Graduate students in Northwestern’s philosophy department also posted a letter on the Daily Nous in support of their peer, “vigorously repudiating” Ludlow’s suit against her.

“The pursuit of this legal strategy and its silencing effects should be troubling to the philosophical community,” the graduate students’ letter says. “Suing a graduate student for filing an internal, and otherwise confidential, sexual misconduct complaint is intolerable.”

Following her post, Lackey said she’d gotten some positive feedback, including from colleagues who didn’t know that student indemnification was “even a possibility.”

Mi-Kyoung Lee, an associate professor of philosophy at the University of Colorado at Boulder, which last year suspended graduate admissions following highly publicized concerns about a culture of sexual harassment and bullying there, read Lackey’s post. She said she hadn’t previously heard of student indemnification but was “very interested” in the idea.

“The worry is that if respondents to sexual harassment complaints then bring lawsuits against the complainants for defamation or false statements,” Lee said, the effect will be "chilling and silencing" to future complaints, unless students can defend themselves without incurring "crippling" legal fees.

On the flip side, Lee said, as an alternative to suing those who report sexual assault for defamation, respondents who feel they've been treated unfairly could lodge federal complaints against their universities for mishandling a Title IX case.

In their letter, the Northwestern graduate students also suggest that course of action for dissatisfied Title IX respondents, saying: “It should be noted that even if a faculty member feels that their due process rights have been infringed upon, and even if no university grievance process is available, there are other [federal] courses of action available."

But blanket student indemnification for students participating in Title IX investigations has its opponents, too, with some saying that guaranteeing a shield against legal fallout could encourage false claims. Others, too, say it’s not the university’s role to protect students in this way.

Even outside of highly charged sexual assault cases, indemnification remains controversial. In 2008, for example, a professor at Columbia University’s Teachers College was accused of plagiarism, and her lawyer, Paul Giacomo, objected to the fact that those bringing complaints against his client were indemnified. Giacomo claimed that Columbia had tainted the plagiarism investigation by shielding the accusers from any eventual lawsuit. "People who are telling the truth don't need to be indemnified," he told Inside Higher Ed at the time.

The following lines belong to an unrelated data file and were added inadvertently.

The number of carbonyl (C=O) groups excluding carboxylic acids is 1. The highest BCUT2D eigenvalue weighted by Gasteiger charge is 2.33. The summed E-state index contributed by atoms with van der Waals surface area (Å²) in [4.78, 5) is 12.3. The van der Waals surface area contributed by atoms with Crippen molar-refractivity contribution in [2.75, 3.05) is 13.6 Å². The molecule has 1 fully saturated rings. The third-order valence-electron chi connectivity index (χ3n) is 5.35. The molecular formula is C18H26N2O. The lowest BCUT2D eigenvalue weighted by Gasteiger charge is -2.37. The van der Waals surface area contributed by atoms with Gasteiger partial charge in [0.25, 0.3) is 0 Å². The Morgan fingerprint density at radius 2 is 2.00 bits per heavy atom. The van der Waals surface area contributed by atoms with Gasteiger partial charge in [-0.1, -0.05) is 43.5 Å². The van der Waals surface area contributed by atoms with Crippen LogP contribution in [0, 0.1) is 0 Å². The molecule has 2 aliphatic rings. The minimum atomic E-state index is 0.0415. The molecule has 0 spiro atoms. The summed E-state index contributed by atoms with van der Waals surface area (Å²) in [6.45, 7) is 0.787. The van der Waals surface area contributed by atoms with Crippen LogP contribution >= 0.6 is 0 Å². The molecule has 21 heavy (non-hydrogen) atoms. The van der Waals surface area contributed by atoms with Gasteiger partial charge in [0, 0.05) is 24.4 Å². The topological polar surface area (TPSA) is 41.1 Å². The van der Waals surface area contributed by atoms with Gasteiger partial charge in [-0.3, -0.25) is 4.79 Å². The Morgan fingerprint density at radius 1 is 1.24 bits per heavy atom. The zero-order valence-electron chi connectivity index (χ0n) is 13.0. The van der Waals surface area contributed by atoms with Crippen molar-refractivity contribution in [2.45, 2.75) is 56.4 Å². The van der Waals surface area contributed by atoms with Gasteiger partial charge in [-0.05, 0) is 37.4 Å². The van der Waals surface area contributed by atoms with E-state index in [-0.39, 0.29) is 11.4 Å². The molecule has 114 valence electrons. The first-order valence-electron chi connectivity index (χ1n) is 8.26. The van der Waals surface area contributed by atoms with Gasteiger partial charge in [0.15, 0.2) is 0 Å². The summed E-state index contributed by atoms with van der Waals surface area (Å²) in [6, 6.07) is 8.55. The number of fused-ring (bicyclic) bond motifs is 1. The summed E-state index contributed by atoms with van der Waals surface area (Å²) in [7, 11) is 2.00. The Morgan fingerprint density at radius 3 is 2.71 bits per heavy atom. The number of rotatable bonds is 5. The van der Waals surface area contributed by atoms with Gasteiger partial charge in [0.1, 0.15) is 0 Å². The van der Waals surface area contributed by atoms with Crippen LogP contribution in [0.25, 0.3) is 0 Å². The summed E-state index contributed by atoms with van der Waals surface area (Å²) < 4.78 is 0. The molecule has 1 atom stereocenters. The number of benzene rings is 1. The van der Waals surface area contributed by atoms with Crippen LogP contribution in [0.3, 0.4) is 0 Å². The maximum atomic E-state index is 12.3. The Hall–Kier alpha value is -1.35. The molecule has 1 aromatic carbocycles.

Brett Sokolow, president and chief executive of the NCHERM Group, which advises institutions on issues related to security and sexual assault, among other topics, said that blanket student indemnification due to all those concerns remains “an idea being floated, not a trend.” He didn’t know of any campuses offering it.

Why “should the university cover the costs of an independent third party’s choice to sue?” Sokolow said, noting that the university “does not and cannot” control whether a faculty member takes action in an attempt clear his or her name. The “problem” with indemnification remains that “while most such defamation actions are baseless, some are in fact the accused person’s only chance to vindicate themselves and clear their names from a false accusation," he said.

Sokolow also said indemnification could make institutions more legally vulnerable down the line. “The question for me is if a victim prevails in a defamation suit, can she then bring additional charges internal to the institution alleging that the suit was retaliatory?” he asked. “I would imagine so.”

Ludlow, who is not teaching this quarter but remains on the Northwestern faculty, did not respond to a request for comment. The graduate student co-defendant referred questions back to Lackey.

The professor said she’d heard all the major arguments against indemnification. In response, she’s relied on analogy, saying that having medical insurance doesn’t make more people want to break their bones or otherwise incur pain or illness.

Similarly, Lackey said, the “trauma associated with reporting sexual assault and sexual harassment by members of one’s own academic community is so deep and far-reaching that protection from the possibility of adding financial devastation to this hardly seems to be an incentive to raise false allegations.” 

Shira Tarrant, a professor of gender studies at California State University at Long Beach, and a representative of the new, national Faculty Against Rape (FAR) group, said it was "standard practice for universities to indemnify their faculty and staff, and it therefore seems reasonable to extend this protection to the student community." She said indemnification for students is an "emerging and important issue" that FAR plans to investigate more closely.